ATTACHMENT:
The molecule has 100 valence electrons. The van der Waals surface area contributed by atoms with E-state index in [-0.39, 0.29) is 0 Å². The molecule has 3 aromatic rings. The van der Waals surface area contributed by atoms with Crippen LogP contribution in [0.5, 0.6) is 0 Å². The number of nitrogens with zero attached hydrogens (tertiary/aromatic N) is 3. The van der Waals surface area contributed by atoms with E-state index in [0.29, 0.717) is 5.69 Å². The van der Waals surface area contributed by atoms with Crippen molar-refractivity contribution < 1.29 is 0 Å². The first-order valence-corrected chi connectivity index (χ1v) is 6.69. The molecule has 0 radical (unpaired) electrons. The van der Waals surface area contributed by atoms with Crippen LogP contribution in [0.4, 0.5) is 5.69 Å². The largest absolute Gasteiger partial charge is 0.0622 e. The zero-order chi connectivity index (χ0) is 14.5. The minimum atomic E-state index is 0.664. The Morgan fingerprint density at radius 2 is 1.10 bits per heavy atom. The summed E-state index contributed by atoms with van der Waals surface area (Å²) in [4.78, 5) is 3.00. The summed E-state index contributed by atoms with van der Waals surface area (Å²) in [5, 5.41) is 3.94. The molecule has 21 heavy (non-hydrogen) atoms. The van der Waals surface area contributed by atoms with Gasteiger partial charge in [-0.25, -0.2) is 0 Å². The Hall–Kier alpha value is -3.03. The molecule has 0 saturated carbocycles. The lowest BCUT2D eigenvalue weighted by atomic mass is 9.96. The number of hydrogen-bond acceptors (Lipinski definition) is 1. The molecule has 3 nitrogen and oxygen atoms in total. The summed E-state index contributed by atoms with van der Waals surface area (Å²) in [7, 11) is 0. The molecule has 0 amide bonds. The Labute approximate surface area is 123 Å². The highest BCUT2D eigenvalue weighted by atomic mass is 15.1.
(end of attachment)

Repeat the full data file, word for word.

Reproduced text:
The molecule has 100 valence electrons. The van der Waals surface area contributed by atoms with E-state index in [-0.39, 0.29) is 0 Å². The molecule has 3 aromatic rings. The van der Waals surface area contributed by atoms with Crippen LogP contribution in [0.5, 0.6) is 0 Å². The number of nitrogens with zero attached hydrogens (tertiary/aromatic N) is 3. The van der Waals surface area contributed by atoms with E-state index in [0.29, 0.717) is 5.69 Å². The van der Waals surface area contributed by atoms with Crippen molar-refractivity contribution < 1.29 is 0 Å². The first-order valence-corrected chi connectivity index (χ1v) is 6.69. The molecule has 0 radical (unpaired) electrons. The van der Waals surface area contributed by atoms with Crippen LogP contribution in [0.4, 0.5) is 5.69 Å². The largest absolute Gasteiger partial charge is 0.0622 e. The zero-order chi connectivity index (χ0) is 14.5. The minimum atomic E-state index is 0.664. The Morgan fingerprint density at radius 2 is 1.10 bits per heavy atom. The summed E-state index contributed by atoms with van der Waals surface area (Å²) in [4.78, 5) is 3.00. The summed E-state index contributed by atoms with van der Waals surface area (Å²) in [5, 5.41) is 3.94. The molecule has 21 heavy (non-hydrogen) atoms. The van der Waals surface area contributed by atoms with Gasteiger partial charge in [-0.25, -0.2) is 0 Å². The Hall–Kier alpha value is -3.03. The molecule has 0 saturated carbocycles. The lowest BCUT2D eigenvalue weighted by atomic mass is 9.96. The number of hydrogen-bond acceptors (Lipinski definition) is 1. The molecule has 3 nitrogen and oxygen atoms in total. The summed E-state index contributed by atoms with van der Waals surface area (Å²) in [7, 11) is 0. The molecule has 0 amide bonds. The Labute approximate surface area is 123 Å². The highest BCUT2D eigenvalue weighted by atomic mass is 15.1.